we find that value of concentration N1=N1min(T) at which function JT(N1) reaches its minimum

JTmin(W1,N2)=2.19×108×W10,49N20,07×exp(27.88×W11/7), A/cm2,E127

is given by

N1min(T)(W1,N2)=2.33×1016W18/7×[12.52×102W11/7×(lnN2×W18/73.69×10151.41)], cm-3E128

Formulas (127) and (128) are valid when WT2W2, i.e., as follows from Section 4.2.1, when


where concentration and thicknesses, as in (127) and (128), are measured in cm-3 and µm, respectively.

If inequality (129) is not satisfied, then values N1min(T) and JTmin will be again determined by (127) and (128), in which N2 is replaced by Q(W1)/W2. It is shown from (127) and (128) that N1min(T) and JTmin are decreasing, moreover JTmin sharply, with increase W1 (see Fig. 21, 22), and, also, although weakly, with increase N2. Decrease of values N1min(T) and JTmin with increase W1 is caused by situation when the thicker W1 the less E1BD and the greater fall of field E(x) on nwg layer thickness. Slight decrease N1min(T) and JTmin with growth N2 is due to increasing of length of interband tunneling lTng in narrow-gap nng layer with increase N2 and the fact that at minimum JT1>JT2. For small values either N2 or W2, field E(x) is so weakly dependent on x in nng layer, that value lTng in it is almost constant. Therefore, when N2W2<Q(W1) then values N1min(T) and JTmin do no longer depend on N2 and slightly decrease with increase W2 due to reducing the length of tunneling generation region in narrow-gap material. In high performance diode, absorber should be punched-through when voltage bias Vb on heterostructure is less than voltage of avalanche breakdown VBD. This eliminates dark diffusion current from narrow-gap layer and increases operational speed. Condition of punch-through of absorber, as follows from 4.1 and 4.2 is given by:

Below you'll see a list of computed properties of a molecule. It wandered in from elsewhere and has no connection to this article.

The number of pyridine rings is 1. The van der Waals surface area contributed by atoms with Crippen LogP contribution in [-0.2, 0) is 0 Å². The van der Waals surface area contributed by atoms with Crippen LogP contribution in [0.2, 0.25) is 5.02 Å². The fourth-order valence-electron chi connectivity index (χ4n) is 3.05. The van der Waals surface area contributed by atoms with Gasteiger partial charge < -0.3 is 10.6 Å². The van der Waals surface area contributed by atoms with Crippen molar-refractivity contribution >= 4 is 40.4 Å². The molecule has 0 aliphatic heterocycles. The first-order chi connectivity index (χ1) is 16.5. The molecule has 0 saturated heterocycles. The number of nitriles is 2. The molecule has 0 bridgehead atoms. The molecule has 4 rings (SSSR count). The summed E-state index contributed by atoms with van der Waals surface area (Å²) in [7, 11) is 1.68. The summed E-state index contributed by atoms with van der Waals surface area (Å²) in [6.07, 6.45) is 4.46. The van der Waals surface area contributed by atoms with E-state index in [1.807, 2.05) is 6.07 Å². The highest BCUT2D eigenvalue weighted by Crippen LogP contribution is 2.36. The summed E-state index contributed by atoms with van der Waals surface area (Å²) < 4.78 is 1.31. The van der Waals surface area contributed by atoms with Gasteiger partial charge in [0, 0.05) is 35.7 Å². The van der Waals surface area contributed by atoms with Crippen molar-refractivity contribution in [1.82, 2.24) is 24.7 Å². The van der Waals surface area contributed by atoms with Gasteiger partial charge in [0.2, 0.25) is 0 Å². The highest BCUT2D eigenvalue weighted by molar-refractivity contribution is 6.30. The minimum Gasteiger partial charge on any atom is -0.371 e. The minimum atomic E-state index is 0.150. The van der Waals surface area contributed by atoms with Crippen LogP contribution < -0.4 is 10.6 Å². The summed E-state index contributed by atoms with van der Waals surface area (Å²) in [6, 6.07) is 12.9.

Allowable intervals of concentrations and thicknesses of heterostructure layers are shown in Fig. 21. As can be seen from Fig. 20b, even, when R1=R3 quantum efficiency reaches almost its maximal value when W2=2 μm. Therefore, for development of concentration – thickness nomogram in Fig. 21, namely this value W2 was selected. Note that decrease in dispersion in N2 results in increase in dispersion N1 and W1, while increase gives the opposite result. Value of noise current density IN1012A/Hz1/2 corresponds to JT1.8×105А/сm2, and value IN1013 А/ Hz1/2 corresponds to JT1.8×107А/сm2.

Figure 21.

Concentration-thickness nomogram for avalanche InP/In0.53Ga0.47As/InP heterophotodiode when N2=(1÷5)×1015cm-3, W2=2 μm, Мph=15, cross-section area A=5×103 μm2. When noise current IN=SN1013 A/Hz1/2, then allowable set of points in space (N1,W1) lies inside figure a-b-c-d; when IN=SN1012 A/Hz1/2 − inside figure a-e-f-g. Dashed and dash-dot curves − dependences N1min(T)(W1) and N¯1(W1), respectively: 1 − N2=1015cm-3, 2 − N2=5×1015cm-3. N1 is measured in units of 1016cm-3, W1 − in μm

Figure 22.

Dependences of minimal tunnel current JTmin, A/cm2 of avalanche heterophotodiode InP/In0.53Ga0.47As/InP on multiplication layer thickness W1, μm: 1 − N2=1013cm-3, 2 − N2=1015cm-3, 3 − N2=1017cm-3

5.3. Operational speed

Minimal possible time-of-response of this class of devices


is determined by time-of-flight of charge carriers through multiplication layer τtr1 and absorber τtr2, and also by value of function f(Mph), which is close to 1 when K>>1, and is equal to Mph when K=1 (Tsang, 1985), (Filachev et al, 2011), (Emmons, 1967), (Kurochkin & Kholodnov, 1996). It was noted above that in InP 1<K2.3. Therefore, in InP/InxGa1xAsyP1y/InP SAM-APD